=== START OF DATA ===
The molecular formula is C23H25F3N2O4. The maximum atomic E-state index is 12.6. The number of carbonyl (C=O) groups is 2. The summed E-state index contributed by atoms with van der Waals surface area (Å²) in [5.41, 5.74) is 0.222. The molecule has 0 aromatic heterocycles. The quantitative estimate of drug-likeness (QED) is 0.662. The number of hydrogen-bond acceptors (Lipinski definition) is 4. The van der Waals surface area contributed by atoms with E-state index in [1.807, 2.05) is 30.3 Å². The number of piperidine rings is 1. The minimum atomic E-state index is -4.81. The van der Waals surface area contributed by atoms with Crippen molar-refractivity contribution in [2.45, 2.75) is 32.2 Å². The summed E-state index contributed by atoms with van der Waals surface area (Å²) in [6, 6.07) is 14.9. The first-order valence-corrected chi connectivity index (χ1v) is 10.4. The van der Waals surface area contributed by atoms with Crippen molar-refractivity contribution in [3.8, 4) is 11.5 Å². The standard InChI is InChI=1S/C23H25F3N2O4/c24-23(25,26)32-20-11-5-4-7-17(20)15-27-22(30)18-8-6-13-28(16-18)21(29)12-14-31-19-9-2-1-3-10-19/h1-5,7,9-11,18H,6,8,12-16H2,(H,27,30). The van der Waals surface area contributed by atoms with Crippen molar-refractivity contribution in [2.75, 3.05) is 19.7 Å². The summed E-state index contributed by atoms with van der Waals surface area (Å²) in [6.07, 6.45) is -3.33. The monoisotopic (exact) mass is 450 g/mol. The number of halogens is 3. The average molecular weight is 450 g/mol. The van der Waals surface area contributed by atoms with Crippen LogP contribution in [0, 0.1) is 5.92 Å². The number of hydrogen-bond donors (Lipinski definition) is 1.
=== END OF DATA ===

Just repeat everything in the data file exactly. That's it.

The molecular formula is C23H25F3N2O4. The maximum atomic E-state index is 12.6. The number of carbonyl (C=O) groups is 2. The summed E-state index contributed by atoms with van der Waals surface area (Å²) in [5.41, 5.74) is 0.222. The molecule has 0 aromatic heterocycles. The quantitative estimate of drug-likeness (QED) is 0.662. The number of hydrogen-bond acceptors (Lipinski definition) is 4. The van der Waals surface area contributed by atoms with E-state index in [1.807, 2.05) is 30.3 Å². The number of piperidine rings is 1. The minimum atomic E-state index is -4.81. The van der Waals surface area contributed by atoms with Crippen molar-refractivity contribution in [2.45, 2.75) is 32.2 Å². The summed E-state index contributed by atoms with van der Waals surface area (Å²) in [6, 6.07) is 14.9. The first-order valence-corrected chi connectivity index (χ1v) is 10.4. The van der Waals surface area contributed by atoms with Crippen molar-refractivity contribution in [3.8, 4) is 11.5 Å². The standard InChI is InChI=1S/C23H25F3N2O4/c24-23(25,26)32-20-11-5-4-7-17(20)15-27-22(30)18-8-6-13-28(16-18)21(29)12-14-31-19-9-2-1-3-10-19/h1-5,7,9-11,18H,6,8,12-16H2,(H,27,30). The van der Waals surface area contributed by atoms with Crippen molar-refractivity contribution in [2.75, 3.05) is 19.7 Å². The summed E-state index contributed by atoms with van der Waals surface area (Å²) in [6.07, 6.45) is -3.33. The monoisotopic (exact) mass is 450 g/mol. The number of halogens is 3. The average molecular weight is 450 g/mol. The van der Waals surface area contributed by atoms with Crippen LogP contribution in [0, 0.1) is 5.92 Å². The number of hydrogen-bond donors (Lipinski definition) is 1.